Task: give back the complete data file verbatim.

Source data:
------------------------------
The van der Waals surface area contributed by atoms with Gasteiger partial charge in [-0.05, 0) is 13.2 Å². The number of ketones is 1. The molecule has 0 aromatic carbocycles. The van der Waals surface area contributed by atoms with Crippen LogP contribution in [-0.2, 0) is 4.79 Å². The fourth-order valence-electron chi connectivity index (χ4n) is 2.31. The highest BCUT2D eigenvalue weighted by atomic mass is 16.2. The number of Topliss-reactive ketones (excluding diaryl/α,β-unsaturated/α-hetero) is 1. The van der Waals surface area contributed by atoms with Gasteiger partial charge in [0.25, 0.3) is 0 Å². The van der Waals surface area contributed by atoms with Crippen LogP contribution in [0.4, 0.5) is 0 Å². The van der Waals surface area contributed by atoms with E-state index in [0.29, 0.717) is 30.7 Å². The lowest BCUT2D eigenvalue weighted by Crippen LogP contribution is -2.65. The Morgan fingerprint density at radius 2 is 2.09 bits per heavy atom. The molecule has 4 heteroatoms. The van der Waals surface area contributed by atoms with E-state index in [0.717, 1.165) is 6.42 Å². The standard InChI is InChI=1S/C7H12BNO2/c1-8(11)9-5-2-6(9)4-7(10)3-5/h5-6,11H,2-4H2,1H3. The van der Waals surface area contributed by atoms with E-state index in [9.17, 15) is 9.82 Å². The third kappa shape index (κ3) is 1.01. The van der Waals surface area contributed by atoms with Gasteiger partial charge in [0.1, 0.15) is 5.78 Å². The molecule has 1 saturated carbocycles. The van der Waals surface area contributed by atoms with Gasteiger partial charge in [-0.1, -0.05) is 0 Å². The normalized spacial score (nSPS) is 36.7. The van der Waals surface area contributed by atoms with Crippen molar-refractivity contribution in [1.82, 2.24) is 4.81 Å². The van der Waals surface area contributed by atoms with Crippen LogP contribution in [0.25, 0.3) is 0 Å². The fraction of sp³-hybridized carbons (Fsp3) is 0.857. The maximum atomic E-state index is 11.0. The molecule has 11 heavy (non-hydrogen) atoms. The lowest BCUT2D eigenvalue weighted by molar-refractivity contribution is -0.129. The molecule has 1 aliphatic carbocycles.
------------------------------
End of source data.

The van der Waals surface area contributed by atoms with Gasteiger partial charge in [-0.05, 0) is 13.2 Å². The number of ketones is 1. The molecule has 0 aromatic carbocycles. The van der Waals surface area contributed by atoms with Crippen LogP contribution in [-0.2, 0) is 4.79 Å². The fourth-order valence-electron chi connectivity index (χ4n) is 2.31. The highest BCUT2D eigenvalue weighted by atomic mass is 16.2. The number of Topliss-reactive ketones (excluding diaryl/α,β-unsaturated/α-hetero) is 1. The van der Waals surface area contributed by atoms with Gasteiger partial charge in [0.25, 0.3) is 0 Å². The van der Waals surface area contributed by atoms with Crippen LogP contribution in [0.4, 0.5) is 0 Å². The van der Waals surface area contributed by atoms with E-state index in [0.29, 0.717) is 30.7 Å². The lowest BCUT2D eigenvalue weighted by Crippen LogP contribution is -2.65. The Morgan fingerprint density at radius 2 is 2.09 bits per heavy atom. The molecule has 4 heteroatoms. The van der Waals surface area contributed by atoms with E-state index in [0.717, 1.165) is 6.42 Å². The standard InChI is InChI=1S/C7H12BNO2/c1-8(11)9-5-2-6(9)4-7(10)3-5/h5-6,11H,2-4H2,1H3. The van der Waals surface area contributed by atoms with E-state index in [9.17, 15) is 9.82 Å². The third kappa shape index (κ3) is 1.01. The van der Waals surface area contributed by atoms with Gasteiger partial charge in [0.1, 0.15) is 5.78 Å². The molecule has 1 saturated carbocycles. The van der Waals surface area contributed by atoms with Gasteiger partial charge in [-0.1, -0.05) is 0 Å². The normalized spacial score (nSPS) is 36.7. The van der Waals surface area contributed by atoms with Crippen molar-refractivity contribution in [1.82, 2.24) is 4.81 Å². The van der Waals surface area contributed by atoms with Crippen LogP contribution in [0.25, 0.3) is 0 Å². The fraction of sp³-hybridized carbons (Fsp3) is 0.857. The maximum atomic E-state index is 11.0. The molecule has 11 heavy (non-hydrogen) atoms. The lowest BCUT2D eigenvalue weighted by molar-refractivity contribution is -0.129. The molecule has 1 aliphatic carbocycles.